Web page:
McInnes’s closing point was to call for a renewed emphasis on the primacy of air superiority in airpower thinking and investment. As he said:

“However, we will have no options at all without air superiority. And this I contend is where we have reason for concern. In its simplest sense, air superiority is the condition under which we can operate free from prohibitive interference by the enemy.

“Air superiority can be general or local in time and space, it is almost never absolute, and it is a continuous struggle. It is deeply ingrained in the design and operation of Western societies and military forces, including the ADF. It is fundamentally why Australia has an Air Force. It was explicitly the prime campaign for Australian air power until the turn of the century.

“But the Western bloc has lost sight of this primacy over the last 30 years due to complacency and distraction. While the U.S. is reinvigorating it’s air superiority approach, its Air Force is struggling for funding while operating its oldest and smallest aircraft fleet since it was formed. Russia’s invasion of Ukraine has given European air forces a rude wake up. Australia has strengths in the air but it would appear requirements exceed resources geographically and across missions. Mass and tempo are limited.”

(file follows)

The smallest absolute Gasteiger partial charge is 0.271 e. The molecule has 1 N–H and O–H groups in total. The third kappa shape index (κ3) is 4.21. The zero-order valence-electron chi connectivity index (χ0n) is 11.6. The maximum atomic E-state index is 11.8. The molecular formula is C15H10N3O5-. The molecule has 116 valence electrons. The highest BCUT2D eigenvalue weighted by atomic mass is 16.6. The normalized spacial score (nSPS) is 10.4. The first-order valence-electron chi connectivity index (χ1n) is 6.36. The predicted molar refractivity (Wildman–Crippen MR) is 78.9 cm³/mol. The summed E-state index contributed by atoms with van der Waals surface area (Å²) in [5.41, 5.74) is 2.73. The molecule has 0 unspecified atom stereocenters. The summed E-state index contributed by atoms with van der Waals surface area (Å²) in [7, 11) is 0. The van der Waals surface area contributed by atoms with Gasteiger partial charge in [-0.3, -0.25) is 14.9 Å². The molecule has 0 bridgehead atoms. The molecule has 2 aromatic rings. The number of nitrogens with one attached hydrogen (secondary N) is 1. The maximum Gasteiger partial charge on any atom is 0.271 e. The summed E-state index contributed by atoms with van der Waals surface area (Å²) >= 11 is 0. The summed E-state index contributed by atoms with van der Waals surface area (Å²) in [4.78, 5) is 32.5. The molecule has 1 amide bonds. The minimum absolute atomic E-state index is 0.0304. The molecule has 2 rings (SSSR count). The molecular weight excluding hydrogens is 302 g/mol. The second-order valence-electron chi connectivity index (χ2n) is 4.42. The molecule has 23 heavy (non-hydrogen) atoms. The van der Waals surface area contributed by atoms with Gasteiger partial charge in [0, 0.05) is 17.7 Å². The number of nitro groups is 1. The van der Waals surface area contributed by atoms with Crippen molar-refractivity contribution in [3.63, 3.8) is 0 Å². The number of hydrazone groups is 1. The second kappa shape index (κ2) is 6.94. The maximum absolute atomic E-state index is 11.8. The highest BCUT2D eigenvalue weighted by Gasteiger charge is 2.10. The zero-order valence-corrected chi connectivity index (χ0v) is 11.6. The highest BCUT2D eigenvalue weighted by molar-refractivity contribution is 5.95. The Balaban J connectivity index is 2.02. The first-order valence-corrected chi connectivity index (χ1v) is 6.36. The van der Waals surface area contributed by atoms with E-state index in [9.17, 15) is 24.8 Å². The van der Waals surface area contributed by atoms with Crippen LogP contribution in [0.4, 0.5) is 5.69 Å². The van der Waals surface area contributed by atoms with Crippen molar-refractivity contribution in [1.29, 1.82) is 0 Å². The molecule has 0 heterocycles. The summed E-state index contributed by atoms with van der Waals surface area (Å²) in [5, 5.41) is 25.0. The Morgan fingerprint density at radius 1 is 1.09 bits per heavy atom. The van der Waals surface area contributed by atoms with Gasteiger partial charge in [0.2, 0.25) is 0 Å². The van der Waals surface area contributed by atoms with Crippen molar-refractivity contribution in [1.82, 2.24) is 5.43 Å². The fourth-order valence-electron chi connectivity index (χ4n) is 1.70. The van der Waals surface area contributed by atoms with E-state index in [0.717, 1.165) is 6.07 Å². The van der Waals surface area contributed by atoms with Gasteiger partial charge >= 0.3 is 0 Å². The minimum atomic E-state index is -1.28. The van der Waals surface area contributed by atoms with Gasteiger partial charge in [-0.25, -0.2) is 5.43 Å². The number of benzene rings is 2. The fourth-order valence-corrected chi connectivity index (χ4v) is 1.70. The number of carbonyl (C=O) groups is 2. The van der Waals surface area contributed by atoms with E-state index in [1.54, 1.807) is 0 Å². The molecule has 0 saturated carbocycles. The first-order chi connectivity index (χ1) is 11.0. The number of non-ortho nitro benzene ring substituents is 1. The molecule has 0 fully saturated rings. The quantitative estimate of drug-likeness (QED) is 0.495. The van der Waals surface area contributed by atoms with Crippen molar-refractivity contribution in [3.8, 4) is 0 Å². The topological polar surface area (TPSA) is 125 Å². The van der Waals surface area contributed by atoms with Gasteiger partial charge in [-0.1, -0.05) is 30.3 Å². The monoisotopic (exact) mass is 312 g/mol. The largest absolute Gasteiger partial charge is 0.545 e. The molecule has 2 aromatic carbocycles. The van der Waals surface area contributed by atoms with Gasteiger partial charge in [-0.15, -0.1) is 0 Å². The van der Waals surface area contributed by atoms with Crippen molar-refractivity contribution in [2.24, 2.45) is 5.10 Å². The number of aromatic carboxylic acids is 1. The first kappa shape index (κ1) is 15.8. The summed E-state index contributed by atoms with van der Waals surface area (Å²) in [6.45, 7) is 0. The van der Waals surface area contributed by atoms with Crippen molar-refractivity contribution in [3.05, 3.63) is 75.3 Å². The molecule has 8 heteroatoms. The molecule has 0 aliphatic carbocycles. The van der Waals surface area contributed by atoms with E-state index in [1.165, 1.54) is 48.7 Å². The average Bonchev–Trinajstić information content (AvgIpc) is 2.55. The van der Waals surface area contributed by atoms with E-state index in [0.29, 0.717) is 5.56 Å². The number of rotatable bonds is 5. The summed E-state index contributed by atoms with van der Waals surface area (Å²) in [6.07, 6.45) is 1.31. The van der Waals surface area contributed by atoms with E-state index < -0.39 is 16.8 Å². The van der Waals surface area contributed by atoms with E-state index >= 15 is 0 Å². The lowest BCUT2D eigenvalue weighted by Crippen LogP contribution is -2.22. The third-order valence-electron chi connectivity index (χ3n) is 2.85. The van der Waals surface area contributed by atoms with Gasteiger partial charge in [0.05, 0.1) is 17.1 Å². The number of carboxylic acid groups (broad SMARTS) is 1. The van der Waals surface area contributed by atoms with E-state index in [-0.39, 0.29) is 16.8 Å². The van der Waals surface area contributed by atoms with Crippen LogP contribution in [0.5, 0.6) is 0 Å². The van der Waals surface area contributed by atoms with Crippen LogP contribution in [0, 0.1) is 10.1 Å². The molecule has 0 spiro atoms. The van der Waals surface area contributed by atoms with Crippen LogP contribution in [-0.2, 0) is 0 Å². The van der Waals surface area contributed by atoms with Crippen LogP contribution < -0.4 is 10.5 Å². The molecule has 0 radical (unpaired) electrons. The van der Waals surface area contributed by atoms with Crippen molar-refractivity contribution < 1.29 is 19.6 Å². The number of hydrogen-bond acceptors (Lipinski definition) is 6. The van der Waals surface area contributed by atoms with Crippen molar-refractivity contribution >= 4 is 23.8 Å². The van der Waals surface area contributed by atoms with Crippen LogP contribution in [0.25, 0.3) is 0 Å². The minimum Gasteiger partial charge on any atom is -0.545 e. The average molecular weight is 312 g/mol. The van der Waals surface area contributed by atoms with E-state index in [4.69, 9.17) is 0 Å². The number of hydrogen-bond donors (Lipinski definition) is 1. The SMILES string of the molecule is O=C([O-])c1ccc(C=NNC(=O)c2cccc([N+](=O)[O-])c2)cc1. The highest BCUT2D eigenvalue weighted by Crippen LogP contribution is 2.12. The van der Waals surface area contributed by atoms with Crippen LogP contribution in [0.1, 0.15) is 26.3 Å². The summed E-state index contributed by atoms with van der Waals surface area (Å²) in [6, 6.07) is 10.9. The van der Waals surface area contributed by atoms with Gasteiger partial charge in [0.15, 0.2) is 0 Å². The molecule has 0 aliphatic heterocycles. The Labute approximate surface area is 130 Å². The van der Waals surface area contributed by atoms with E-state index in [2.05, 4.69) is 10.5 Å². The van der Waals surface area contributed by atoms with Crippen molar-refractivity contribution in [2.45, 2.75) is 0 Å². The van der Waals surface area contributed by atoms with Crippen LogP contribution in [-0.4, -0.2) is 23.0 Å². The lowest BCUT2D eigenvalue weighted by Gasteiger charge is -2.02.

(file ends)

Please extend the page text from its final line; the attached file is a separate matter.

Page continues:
“Air superiority is a fast-moving competition and deeply unforgiving for those who fall behind. The primacy of air superiority needs to be restored, particularly as the threat grows and funding is squeezed.”

Chris McInnes presenting at the Williams Foundation Seminar April 11, 2024.

The really decisive aspect of his presentation and indeed what is at the core of the evolution of 21st century combat forces, is the question of payloads and platforms or what I refer to as the evolution of the kill-web force. At the heart of the evolution of fifth generation enabled operations is a significant shift in terms of the sensor-shooter relationship whereby the weapons to be fired at an adversary do not necessarily come for the platform which has the sensor which has identified the target. This is at the heart of the F-35 development which frankly is still not fully understood and comprehended in the defence analytical world.

If your goal is to deliver lethal payloads, there are a variety of ways to do so.

But at the heart of the issue is where are they launched from and determining what target sets determine which weapons you need and their range. With manned and uncrewed air assets, one significantly reduces the range of the weapon necessary to strike a target as opposed to being launched from land or a ship. The U.S. aircraft carriers have combined speed, mobility, and launching airpower to close the distance for the missiles being fired.

To conclude, I want to build on McInnes’s focus on the need dramatically to reduce the cost of the weapons being used. I would argue that we need to build the functional equivalent of the 155mm shell used by the artillery for an air-launched missile which can be produced across the allied forces.

This will not be a super long missile, probably in the range of 400 miles, but the long range TLAMS which go further are expensive and in limited supply. What this means is that the future belongs to the common air missile produced in quantity that could also be fired from the ground or sea. The functional equivalent of the role of the shells of the 88 in the German army in World War II is what I envisage.